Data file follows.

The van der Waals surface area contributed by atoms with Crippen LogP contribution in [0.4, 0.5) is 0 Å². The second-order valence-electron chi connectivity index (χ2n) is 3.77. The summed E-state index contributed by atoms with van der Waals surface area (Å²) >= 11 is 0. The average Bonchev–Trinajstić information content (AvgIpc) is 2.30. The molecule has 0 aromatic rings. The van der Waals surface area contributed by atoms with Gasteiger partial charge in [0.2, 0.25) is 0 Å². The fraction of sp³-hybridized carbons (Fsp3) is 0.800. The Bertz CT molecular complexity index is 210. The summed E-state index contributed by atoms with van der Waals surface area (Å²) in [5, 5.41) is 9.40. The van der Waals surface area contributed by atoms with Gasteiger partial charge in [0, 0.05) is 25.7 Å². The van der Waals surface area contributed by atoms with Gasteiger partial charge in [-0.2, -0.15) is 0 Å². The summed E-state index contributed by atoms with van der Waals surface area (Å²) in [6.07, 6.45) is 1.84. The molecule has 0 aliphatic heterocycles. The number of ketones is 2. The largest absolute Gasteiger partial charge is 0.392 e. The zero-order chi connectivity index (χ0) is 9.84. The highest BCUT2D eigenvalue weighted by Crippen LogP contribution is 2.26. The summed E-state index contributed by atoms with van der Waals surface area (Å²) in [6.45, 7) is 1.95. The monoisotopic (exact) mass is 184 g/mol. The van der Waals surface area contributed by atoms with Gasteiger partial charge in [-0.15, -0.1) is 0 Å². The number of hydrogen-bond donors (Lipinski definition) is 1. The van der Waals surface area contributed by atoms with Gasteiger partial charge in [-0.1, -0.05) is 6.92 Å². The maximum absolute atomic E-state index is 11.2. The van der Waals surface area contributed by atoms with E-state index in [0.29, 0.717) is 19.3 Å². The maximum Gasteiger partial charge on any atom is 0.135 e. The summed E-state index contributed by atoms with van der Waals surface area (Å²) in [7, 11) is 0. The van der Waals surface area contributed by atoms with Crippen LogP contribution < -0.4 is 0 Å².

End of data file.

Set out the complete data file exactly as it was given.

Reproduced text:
The van der Waals surface area contributed by atoms with Crippen LogP contribution in [0.4, 0.5) is 0 Å². The second-order valence-electron chi connectivity index (χ2n) is 3.77. The summed E-state index contributed by atoms with van der Waals surface area (Å²) >= 11 is 0. The average Bonchev–Trinajstić information content (AvgIpc) is 2.30. The molecule has 0 aromatic rings. The van der Waals surface area contributed by atoms with Gasteiger partial charge in [0.2, 0.25) is 0 Å². The fraction of sp³-hybridized carbons (Fsp3) is 0.800. The Bertz CT molecular complexity index is 210. The summed E-state index contributed by atoms with van der Waals surface area (Å²) in [5, 5.41) is 9.40. The van der Waals surface area contributed by atoms with Gasteiger partial charge in [0, 0.05) is 25.7 Å². The van der Waals surface area contributed by atoms with Gasteiger partial charge in [-0.2, -0.15) is 0 Å². The summed E-state index contributed by atoms with van der Waals surface area (Å²) in [6.07, 6.45) is 1.84. The molecule has 0 aliphatic heterocycles. The number of ketones is 2. The largest absolute Gasteiger partial charge is 0.392 e. The zero-order chi connectivity index (χ0) is 9.84. The highest BCUT2D eigenvalue weighted by Crippen LogP contribution is 2.26. The summed E-state index contributed by atoms with van der Waals surface area (Å²) in [6.45, 7) is 1.95. The monoisotopic (exact) mass is 184 g/mol. The van der Waals surface area contributed by atoms with Gasteiger partial charge in [-0.15, -0.1) is 0 Å². The number of hydrogen-bond donors (Lipinski definition) is 1. The van der Waals surface area contributed by atoms with Gasteiger partial charge in [-0.1, -0.05) is 6.92 Å². The maximum absolute atomic E-state index is 11.2. The van der Waals surface area contributed by atoms with E-state index in [0.29, 0.717) is 19.3 Å². The maximum Gasteiger partial charge on any atom is 0.135 e. The summed E-state index contributed by atoms with van der Waals surface area (Å²) in [7, 11) is 0. The van der Waals surface area contributed by atoms with Crippen LogP contribution < -0.4 is 0 Å².